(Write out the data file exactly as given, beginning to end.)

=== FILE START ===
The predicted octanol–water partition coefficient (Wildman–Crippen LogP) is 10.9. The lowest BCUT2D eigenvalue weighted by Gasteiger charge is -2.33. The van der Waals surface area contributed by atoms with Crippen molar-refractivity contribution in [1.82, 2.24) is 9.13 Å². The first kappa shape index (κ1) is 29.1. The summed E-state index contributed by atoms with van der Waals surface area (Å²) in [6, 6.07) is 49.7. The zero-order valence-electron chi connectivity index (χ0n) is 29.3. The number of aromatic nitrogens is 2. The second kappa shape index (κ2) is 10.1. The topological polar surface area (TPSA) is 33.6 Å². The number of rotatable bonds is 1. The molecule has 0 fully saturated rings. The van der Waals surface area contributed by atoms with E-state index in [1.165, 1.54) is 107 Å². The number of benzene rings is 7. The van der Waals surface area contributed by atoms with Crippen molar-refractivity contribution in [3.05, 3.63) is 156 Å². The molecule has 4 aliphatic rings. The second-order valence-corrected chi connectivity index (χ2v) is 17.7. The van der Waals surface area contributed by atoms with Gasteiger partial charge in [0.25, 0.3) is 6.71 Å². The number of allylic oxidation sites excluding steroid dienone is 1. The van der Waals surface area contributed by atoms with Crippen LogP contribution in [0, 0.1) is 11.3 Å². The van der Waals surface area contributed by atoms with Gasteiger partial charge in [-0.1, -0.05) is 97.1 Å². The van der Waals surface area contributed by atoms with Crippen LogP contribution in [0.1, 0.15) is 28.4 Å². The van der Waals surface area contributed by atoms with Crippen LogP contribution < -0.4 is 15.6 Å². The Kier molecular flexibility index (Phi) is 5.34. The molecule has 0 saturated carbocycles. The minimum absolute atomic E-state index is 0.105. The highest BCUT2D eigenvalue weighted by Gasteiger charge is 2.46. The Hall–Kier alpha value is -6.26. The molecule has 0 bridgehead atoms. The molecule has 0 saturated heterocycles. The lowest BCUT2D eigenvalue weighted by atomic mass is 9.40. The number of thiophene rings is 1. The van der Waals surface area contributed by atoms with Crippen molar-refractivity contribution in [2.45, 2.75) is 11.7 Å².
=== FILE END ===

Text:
The predicted octanol–water partition coefficient (Wildman–Crippen LogP) is 10.9. The lowest BCUT2D eigenvalue weighted by Gasteiger charge is -2.33. The van der Waals surface area contributed by atoms with Crippen molar-refractivity contribution in [1.82, 2.24) is 9.13 Å². The first kappa shape index (κ1) is 29.1. The summed E-state index contributed by atoms with van der Waals surface area (Å²) in [6, 6.07) is 49.7. The zero-order valence-electron chi connectivity index (χ0n) is 29.3. The number of aromatic nitrogens is 2. The second kappa shape index (κ2) is 10.1. The topological polar surface area (TPSA) is 33.6 Å². The number of rotatable bonds is 1. The molecule has 0 fully saturated rings. The van der Waals surface area contributed by atoms with E-state index in [1.165, 1.54) is 107 Å². The number of benzene rings is 7. The van der Waals surface area contributed by atoms with Crippen molar-refractivity contribution in [3.05, 3.63) is 156 Å². The molecule has 4 aliphatic rings. The second-order valence-corrected chi connectivity index (χ2v) is 17.7. The van der Waals surface area contributed by atoms with Gasteiger partial charge in [0.25, 0.3) is 6.71 Å². The number of allylic oxidation sites excluding steroid dienone is 1. The van der Waals surface area contributed by atoms with Crippen LogP contribution in [0, 0.1) is 11.3 Å². The van der Waals surface area contributed by atoms with Gasteiger partial charge in [-0.1, -0.05) is 97.1 Å². The van der Waals surface area contributed by atoms with Crippen LogP contribution in [0.1, 0.15) is 28.4 Å². The van der Waals surface area contributed by atoms with Crippen LogP contribution < -0.4 is 15.6 Å². The Kier molecular flexibility index (Phi) is 5.34. The molecule has 0 saturated carbocycles. The minimum absolute atomic E-state index is 0.105. The highest BCUT2D eigenvalue weighted by Gasteiger charge is 2.46. The Hall–Kier alpha value is -6.26. The molecule has 0 bridgehead atoms. The molecule has 0 saturated heterocycles. The lowest BCUT2D eigenvalue weighted by atomic mass is 9.40. The number of thiophene rings is 1. The van der Waals surface area contributed by atoms with Crippen molar-refractivity contribution in [2.45, 2.75) is 11.7 Å².